Happiness according to the FT

Well, here’s a turn up for the books as they say – the good old Financial Times talking about happiness, whatever next. I suppose we shouldn’t complain that Bhutan’s Gross National Happiness measure is actually very old news, and we should be thankful that the whole concept of social well-being is being discussed by such serious and influential bodies as the FT. And it makes a change doesn’t it from the constant doom and gloom emanating from the World Economic Forum in Davos.

I do get slightly twitchy about the mention of  statistics though. Which management guru was it who said you can’t manage what you can’t measure? The problem is that people tend to become obsessed with the target and forget why it was introduced in the first place. Hence the bizarre situation in GPs surgeries up and down the land where you’re prevented from booking appointments more than 24 hours ahead/told to ring back tomorrow so that Surgery Managers can meet the target for waiting lists.  Or in schools where children unlikely to pass a GCSE are ‘advised’ not to sit it so that the school’s pass rate is maintained. If we start measuring well-being in this way in the UK, and especially if we link it to performance-related pay, guess what will happen?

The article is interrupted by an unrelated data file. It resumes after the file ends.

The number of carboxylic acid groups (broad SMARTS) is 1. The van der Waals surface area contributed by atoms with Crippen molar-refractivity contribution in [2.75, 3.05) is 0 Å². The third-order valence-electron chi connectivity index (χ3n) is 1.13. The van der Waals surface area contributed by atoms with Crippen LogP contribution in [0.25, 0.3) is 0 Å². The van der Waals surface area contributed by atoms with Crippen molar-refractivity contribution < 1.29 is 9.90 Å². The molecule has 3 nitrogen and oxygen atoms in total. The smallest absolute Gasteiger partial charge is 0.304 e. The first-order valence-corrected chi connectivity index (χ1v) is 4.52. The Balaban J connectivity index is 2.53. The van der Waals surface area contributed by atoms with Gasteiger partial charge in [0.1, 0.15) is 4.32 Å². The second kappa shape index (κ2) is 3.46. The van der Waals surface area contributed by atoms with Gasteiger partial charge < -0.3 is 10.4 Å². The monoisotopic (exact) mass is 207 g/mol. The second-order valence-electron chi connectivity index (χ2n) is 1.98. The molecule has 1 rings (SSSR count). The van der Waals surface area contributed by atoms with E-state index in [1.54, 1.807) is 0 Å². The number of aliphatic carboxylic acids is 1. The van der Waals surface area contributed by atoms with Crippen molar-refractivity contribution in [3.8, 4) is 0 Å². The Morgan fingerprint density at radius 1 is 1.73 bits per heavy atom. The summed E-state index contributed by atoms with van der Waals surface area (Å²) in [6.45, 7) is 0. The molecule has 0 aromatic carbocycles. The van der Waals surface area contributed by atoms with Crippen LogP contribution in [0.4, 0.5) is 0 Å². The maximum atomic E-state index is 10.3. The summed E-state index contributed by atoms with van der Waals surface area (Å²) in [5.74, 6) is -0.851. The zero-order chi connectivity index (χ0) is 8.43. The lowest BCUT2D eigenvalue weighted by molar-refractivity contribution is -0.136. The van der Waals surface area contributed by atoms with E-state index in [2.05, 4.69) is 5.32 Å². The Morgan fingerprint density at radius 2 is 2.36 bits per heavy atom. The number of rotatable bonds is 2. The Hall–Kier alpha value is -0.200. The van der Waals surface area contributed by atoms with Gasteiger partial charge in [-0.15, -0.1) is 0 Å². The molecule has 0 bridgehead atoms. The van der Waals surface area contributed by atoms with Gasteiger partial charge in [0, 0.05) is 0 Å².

Image: TFDuesing on flickr.com, reused under Creative Commons License.

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